Kernaghan immortalises Muster performance
Country musician Lee Kernaghan has released an album in tribute to the Deni Ute Muster.
Live at the Deni Ute Muster is a 23 track album recorded when Kernaghan performed at the festival’s 21st anniversary in 2019. It was released on Friday.
Kernaghan played at the first Ute Muster back in 1998, and many times in between, and said revisiting the festival 21 years later was special to him.
“In 1998, the call came from the local Deniliquin community if I would go out there and be a part of that inaugural event,” he said.
“Around that time I’d released a song called She’s My Ute, and it went on to become a bit of an anthem.
“There was a major stage invasion and somebody left the grounds holding my guitar.
“I think at that point we all knew this was going to be something really special.”
Playing at the 21st Ute Muster was an experience he said he “would never forget”.
“The Deni Ute Muster, apart from being one of the most iconic Australian events, it’s always held a dear place in my heart.
“So there I was at the 21st anniversary on stage, and the atmosphere was absolutely electric.
“There were 20,000 ute loving fans who had gathered in this special part of the country and the party was on for young and old.”
The album showcases an array of tracks from across Kernaghan’s distinguished career, all performed live when he headlined the 21st anniversary event.
He says the opening song of the night crystallises the experience.
“What really blew me away was (the reaction to) the very first song, called Australian Boy.
"I walked out on stage - and pre-concert I knew this was such a big show - and the adrenaline was pumping. My heart rate was up and when I hit the stage, the audience started singing and it was so loud it nearly blew me off stage.“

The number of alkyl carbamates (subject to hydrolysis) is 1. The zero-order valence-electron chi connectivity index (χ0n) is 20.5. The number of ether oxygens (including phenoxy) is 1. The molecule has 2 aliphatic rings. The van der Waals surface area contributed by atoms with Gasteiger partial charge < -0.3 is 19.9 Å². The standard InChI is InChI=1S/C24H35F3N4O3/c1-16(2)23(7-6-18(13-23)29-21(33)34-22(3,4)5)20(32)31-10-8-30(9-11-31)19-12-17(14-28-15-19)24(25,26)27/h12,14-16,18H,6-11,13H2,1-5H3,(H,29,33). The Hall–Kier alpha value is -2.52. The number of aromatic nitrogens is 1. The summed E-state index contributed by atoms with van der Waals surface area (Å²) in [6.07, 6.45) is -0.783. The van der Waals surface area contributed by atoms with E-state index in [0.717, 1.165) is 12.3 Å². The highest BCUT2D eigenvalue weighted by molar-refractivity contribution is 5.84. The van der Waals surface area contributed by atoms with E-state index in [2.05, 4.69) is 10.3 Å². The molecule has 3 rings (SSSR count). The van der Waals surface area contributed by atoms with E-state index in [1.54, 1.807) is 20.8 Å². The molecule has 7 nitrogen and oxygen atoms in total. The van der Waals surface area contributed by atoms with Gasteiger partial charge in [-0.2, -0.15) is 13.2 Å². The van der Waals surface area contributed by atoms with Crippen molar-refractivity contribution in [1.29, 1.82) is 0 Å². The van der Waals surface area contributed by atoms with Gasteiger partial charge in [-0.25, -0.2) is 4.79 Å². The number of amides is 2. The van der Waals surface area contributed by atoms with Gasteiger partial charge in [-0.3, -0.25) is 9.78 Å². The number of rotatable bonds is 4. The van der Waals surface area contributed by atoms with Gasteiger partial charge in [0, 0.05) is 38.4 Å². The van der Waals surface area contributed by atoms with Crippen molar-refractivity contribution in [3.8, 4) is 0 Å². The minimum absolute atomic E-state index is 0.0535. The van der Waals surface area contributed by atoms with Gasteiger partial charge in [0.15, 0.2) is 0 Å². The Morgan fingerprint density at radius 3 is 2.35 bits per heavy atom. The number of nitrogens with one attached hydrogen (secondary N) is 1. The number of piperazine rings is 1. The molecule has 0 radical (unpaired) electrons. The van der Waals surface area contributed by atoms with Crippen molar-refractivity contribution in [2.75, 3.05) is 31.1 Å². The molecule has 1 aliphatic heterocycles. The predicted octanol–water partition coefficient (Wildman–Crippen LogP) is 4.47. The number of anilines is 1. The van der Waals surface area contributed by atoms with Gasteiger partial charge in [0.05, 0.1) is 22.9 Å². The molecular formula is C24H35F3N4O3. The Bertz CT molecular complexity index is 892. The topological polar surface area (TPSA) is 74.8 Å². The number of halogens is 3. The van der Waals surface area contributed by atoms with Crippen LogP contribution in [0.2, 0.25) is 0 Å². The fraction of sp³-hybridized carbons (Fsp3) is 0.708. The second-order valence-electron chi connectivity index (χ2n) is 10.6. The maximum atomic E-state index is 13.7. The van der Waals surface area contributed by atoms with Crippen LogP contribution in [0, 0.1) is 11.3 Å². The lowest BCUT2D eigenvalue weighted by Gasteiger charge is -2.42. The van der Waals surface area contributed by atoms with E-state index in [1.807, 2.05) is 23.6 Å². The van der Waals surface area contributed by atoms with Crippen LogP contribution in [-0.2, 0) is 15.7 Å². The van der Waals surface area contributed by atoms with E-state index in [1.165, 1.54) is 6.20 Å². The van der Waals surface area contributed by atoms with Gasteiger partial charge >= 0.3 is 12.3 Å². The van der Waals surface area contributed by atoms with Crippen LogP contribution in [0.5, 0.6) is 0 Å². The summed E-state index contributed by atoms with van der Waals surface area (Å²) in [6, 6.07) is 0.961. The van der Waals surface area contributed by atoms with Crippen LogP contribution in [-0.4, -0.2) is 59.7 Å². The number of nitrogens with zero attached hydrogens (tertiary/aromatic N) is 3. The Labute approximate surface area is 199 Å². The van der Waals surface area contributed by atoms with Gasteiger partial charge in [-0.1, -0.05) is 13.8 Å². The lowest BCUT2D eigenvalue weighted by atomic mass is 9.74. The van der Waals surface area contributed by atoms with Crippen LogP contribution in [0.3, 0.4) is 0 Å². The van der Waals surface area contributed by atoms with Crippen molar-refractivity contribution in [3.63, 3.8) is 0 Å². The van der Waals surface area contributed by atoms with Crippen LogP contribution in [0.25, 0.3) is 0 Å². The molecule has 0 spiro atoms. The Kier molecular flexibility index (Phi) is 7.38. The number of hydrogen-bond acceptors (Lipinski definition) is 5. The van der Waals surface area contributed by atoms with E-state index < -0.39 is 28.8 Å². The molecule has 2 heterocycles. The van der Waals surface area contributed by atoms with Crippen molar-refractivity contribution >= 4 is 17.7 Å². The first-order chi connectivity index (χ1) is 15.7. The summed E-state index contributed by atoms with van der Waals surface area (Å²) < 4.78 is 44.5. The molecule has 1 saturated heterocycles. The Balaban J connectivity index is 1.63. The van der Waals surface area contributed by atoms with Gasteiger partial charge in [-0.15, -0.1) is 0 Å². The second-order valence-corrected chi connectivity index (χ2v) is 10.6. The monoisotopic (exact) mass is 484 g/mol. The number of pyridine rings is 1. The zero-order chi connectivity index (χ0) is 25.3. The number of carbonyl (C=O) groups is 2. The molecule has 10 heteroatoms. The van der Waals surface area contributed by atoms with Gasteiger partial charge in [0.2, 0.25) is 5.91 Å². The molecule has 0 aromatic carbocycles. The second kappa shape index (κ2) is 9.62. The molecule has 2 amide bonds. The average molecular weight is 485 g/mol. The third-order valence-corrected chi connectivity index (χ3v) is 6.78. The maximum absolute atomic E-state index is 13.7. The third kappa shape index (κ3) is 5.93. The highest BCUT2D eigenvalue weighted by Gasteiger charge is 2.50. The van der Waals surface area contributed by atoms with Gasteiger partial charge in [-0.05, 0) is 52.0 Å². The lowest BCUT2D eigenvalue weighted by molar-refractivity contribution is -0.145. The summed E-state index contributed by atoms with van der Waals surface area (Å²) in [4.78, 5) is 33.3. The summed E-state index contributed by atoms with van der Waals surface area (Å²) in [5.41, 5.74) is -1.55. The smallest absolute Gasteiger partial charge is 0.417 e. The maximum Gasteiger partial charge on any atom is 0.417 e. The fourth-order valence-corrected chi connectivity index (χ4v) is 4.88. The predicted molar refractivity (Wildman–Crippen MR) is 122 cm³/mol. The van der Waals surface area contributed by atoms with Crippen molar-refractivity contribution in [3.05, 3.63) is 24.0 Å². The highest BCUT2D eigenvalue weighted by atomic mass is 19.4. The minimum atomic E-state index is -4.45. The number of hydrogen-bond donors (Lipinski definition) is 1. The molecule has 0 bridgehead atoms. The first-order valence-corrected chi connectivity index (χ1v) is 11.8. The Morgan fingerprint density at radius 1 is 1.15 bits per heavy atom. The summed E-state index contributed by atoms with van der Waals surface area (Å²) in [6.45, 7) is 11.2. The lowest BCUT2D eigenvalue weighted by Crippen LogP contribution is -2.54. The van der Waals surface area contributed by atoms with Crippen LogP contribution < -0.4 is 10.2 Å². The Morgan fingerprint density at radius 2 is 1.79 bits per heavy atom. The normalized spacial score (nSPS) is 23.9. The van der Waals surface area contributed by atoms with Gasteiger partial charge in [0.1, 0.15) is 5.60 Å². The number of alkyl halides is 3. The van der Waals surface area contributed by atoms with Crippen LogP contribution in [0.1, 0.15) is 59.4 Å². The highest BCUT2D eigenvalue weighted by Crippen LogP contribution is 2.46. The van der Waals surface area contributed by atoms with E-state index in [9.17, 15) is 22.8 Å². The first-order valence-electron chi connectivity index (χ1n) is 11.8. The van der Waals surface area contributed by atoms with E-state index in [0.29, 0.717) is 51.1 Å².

He describes the atmosphere that night as “electric”.
The album has been released on CD and streaming services.
For those with iOS devices, subscribers on Apple Music will have a “really immersive audio experience”, due to the technology used to mix the album, according to Kernaghan.
Kernaghan credits his audience for inspiring the atmosphere behind the recording.
“But what I’d say is the 20,000 people that were there at that concert, it’s because of them that we played the way we played and we made the music that we did.
"That crowd brought something special to that recording - every time I listen to the album I feel like I need to share a few royalties or buy everyone a beer,“ he joked.
"I just wanted to pay tribute to the Deni community for their support for the event and the hard working committee and all the volunteers there, and congratulate them on creating one of the greatest events in the nation.
“I’m so proud that this album can now go out as a very special memory of the 21st anniversary of the Ute Muster.”
After a two year hiatus forced by the COVID-19 pandemic, the Deni Ute Muster will return to the Conargo plains on September 30 and October 1 this year.
For more details, go to www.deniutemuster.com.au.